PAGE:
Archive: Issue No. 79, March 2004

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Rejecting the ghetto
by Andrew Verster

'Pope Commissions Gay Architect to Design St Peters' would be as silly a headline as 'Gay Headmaster Defrauds Parents Association of Thousands'. Is the 1812 overture a gay piece of music? Did Alexander the Great's military strategy have a homosexual slant? How do we measure the greatness of Oscar Wilde, Leonardo da Vinci or Cole Porter?

Peoples' lives are shaped by many things amongst which the intolerance of those around them, prejudice and bigotry must play a part. Indeed, in some cases, the reverse. In enlightened societies, and there are some, acceptance may make life too cosy. I have a strong feeling that all art protests against the status quo: artists are simultaneously insiders and outsiders, with a sceptical eyebrow constantly raised.

While Tchaikovsky's music might or might not reveal a gay sensibility - I doubt that such a thing exists - there is no question that his suicide was caused by the pressures he found intolerable, and that it is society that is to blame for his despair and death. It is a fact that the world has been cheated out of who-can-say-how-many unwritten works through a life ended before its time.

Being an outsider, not by choice, but by circumstance, can be a blessing not a curse. Those on the outer edges, those who seem not to fit into any known category, have the hardest fight from birth for they are faced with questions about where they fit in and who they are. Their decisions determine their identity.

Avoiding these difficult questions, means never discovering ones uniqueness. A tragedy. A life only half lived. A life lived by proxy.

As a male, looking at the problem of men in a man's world - and no matter how much things have changed, it still remains a world dominated by men - it is obvious that when one automatically inherits this superior position, one never has to question why one is there. The majority of men are given their identities at birth. Living in these hand-me-down clothes, accepting this given identity without having earned it, and never having had to question it, is in itself a problem.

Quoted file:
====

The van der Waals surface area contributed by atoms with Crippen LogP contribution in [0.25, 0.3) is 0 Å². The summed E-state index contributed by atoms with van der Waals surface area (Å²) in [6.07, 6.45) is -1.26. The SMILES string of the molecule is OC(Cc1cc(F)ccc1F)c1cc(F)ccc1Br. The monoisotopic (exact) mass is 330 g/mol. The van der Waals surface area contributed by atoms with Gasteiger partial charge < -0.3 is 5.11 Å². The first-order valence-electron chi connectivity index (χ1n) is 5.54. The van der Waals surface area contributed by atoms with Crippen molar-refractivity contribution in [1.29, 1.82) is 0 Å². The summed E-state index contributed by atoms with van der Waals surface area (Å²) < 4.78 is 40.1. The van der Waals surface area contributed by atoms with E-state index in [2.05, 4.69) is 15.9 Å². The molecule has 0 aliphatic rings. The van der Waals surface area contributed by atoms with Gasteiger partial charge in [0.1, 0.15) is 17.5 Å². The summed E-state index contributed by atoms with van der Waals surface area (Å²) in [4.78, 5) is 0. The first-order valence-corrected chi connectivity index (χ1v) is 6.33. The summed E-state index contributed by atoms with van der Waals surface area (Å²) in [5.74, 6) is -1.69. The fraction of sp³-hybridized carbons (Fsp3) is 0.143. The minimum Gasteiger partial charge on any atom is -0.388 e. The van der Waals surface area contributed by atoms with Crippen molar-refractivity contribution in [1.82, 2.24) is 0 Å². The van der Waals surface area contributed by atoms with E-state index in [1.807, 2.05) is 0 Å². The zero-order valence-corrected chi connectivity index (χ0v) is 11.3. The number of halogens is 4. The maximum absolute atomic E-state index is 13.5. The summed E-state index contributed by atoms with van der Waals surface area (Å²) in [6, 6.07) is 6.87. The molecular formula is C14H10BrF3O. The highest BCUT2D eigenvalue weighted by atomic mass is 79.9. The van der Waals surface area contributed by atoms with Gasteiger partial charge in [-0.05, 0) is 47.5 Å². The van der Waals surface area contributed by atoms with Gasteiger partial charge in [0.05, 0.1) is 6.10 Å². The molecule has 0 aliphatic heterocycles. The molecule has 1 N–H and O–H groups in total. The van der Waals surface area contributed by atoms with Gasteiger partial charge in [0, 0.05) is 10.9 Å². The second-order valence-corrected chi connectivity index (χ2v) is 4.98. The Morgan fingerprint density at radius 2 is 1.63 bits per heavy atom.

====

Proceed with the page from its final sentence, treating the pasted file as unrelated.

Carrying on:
For when the clothes don't fit, the result is tantrums and violence. Is it a coincidence that most of the violence in the world is committed by men? That there are more male prisoners, more murderers and bank robbers who are men?

But to get back to the question of a gay sensibility: clich´┐Ż has us believe that amongst its ingredients are flamboyance, showiness, excess and extravagance. Its reverse, a leaner aesthetic, would be Zen-like in its simplicity. Baroque churches would fit, medieval not. Indian temple sculpture are exuberant enough, Japanese too spare. Purple and red would be in one group, green, brown and grey in the other. It is a pointless game.

That I am gay and a painter is one thing, that I am a gay artist another. Boxes are limiting - black art, wildlife art, women's art - these sub-species subvert appreciation for they demand different criteria. It is retrogressive when barriers between the various art forms become more and more tenuous to impose artificial distinctions.

As makers and as viewers, we have on our menus everything that has ever been created from the beginning of time until the present, in every culture, language and form. Do you have to be Egyptian to appreciate the pyramids? Are vegetarians unable to enjoy Rembrandt's Flayed Carcass? Should Jews have a problem with Wagner?

I reject the ghetto, be it the ghetto of age or language or country or culture or time. To be marooned on a desert island with Hans Christian Andersen, Truman Capote, Louis XIII and Rudolf Nureyev would be intriguing, not because they were gay, but because they would help the days fly quickly until we were rescued. Likewise, I would not want to spend time with Plato, Byron or Peter the Great simply because they were gay for I'd be tongue-tied and out of my depth. Nor would I exclude, on another island, at another time, the Maharani of Jaipur, Picasso, Fatima Meer and Tom Waites - or a million other astonishing people - simply because they were not gay.